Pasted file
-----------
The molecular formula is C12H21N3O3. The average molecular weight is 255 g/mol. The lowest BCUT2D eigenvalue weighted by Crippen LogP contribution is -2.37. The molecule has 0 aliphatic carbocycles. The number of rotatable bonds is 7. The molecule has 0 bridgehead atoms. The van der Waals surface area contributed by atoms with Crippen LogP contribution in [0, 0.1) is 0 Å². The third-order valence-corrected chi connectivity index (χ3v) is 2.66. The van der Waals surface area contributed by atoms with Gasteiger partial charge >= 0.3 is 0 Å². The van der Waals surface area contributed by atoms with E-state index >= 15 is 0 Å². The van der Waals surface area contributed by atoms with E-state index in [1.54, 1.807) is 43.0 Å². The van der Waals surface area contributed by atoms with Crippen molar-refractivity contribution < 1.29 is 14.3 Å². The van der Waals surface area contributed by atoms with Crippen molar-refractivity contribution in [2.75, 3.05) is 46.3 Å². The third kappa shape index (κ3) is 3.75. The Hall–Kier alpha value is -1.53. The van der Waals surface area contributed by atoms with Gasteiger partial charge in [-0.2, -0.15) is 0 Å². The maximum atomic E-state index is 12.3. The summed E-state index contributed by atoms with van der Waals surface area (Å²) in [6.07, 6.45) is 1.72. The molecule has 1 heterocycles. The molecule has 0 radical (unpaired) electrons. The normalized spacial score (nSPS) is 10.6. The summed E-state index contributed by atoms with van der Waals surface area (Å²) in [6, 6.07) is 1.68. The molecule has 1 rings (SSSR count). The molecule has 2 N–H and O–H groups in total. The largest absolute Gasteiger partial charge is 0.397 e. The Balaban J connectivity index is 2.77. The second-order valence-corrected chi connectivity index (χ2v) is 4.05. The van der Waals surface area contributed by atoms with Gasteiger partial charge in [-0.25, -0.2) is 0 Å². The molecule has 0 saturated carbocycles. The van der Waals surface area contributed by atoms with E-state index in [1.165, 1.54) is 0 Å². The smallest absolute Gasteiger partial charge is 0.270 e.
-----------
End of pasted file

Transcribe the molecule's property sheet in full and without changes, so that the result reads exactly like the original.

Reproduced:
The molecular formula is C12H21N3O3. The average molecular weight is 255 g/mol. The lowest BCUT2D eigenvalue weighted by Crippen LogP contribution is -2.37. The molecule has 0 aliphatic carbocycles. The number of rotatable bonds is 7. The molecule has 0 bridgehead atoms. The van der Waals surface area contributed by atoms with Crippen LogP contribution in [0, 0.1) is 0 Å². The third-order valence-corrected chi connectivity index (χ3v) is 2.66. The van der Waals surface area contributed by atoms with Gasteiger partial charge >= 0.3 is 0 Å². The van der Waals surface area contributed by atoms with E-state index >= 15 is 0 Å². The van der Waals surface area contributed by atoms with E-state index in [1.54, 1.807) is 43.0 Å². The van der Waals surface area contributed by atoms with Crippen molar-refractivity contribution < 1.29 is 14.3 Å². The van der Waals surface area contributed by atoms with Crippen molar-refractivity contribution in [2.75, 3.05) is 46.3 Å². The third kappa shape index (κ3) is 3.75. The Hall–Kier alpha value is -1.53. The van der Waals surface area contributed by atoms with Gasteiger partial charge in [-0.2, -0.15) is 0 Å². The maximum atomic E-state index is 12.3. The summed E-state index contributed by atoms with van der Waals surface area (Å²) in [6.07, 6.45) is 1.72. The molecule has 1 heterocycles. The molecule has 0 radical (unpaired) electrons. The normalized spacial score (nSPS) is 10.6. The summed E-state index contributed by atoms with van der Waals surface area (Å²) in [6, 6.07) is 1.68. The molecule has 1 rings (SSSR count). The molecule has 2 N–H and O–H groups in total. The largest absolute Gasteiger partial charge is 0.397 e. The Balaban J connectivity index is 2.77. The second-order valence-corrected chi connectivity index (χ2v) is 4.05. The van der Waals surface area contributed by atoms with Gasteiger partial charge in [-0.25, -0.2) is 0 Å². The molecule has 0 saturated carbocycles. The van der Waals surface area contributed by atoms with E-state index in [1.165, 1.54) is 0 Å². The smallest absolute Gasteiger partial charge is 0.270 e.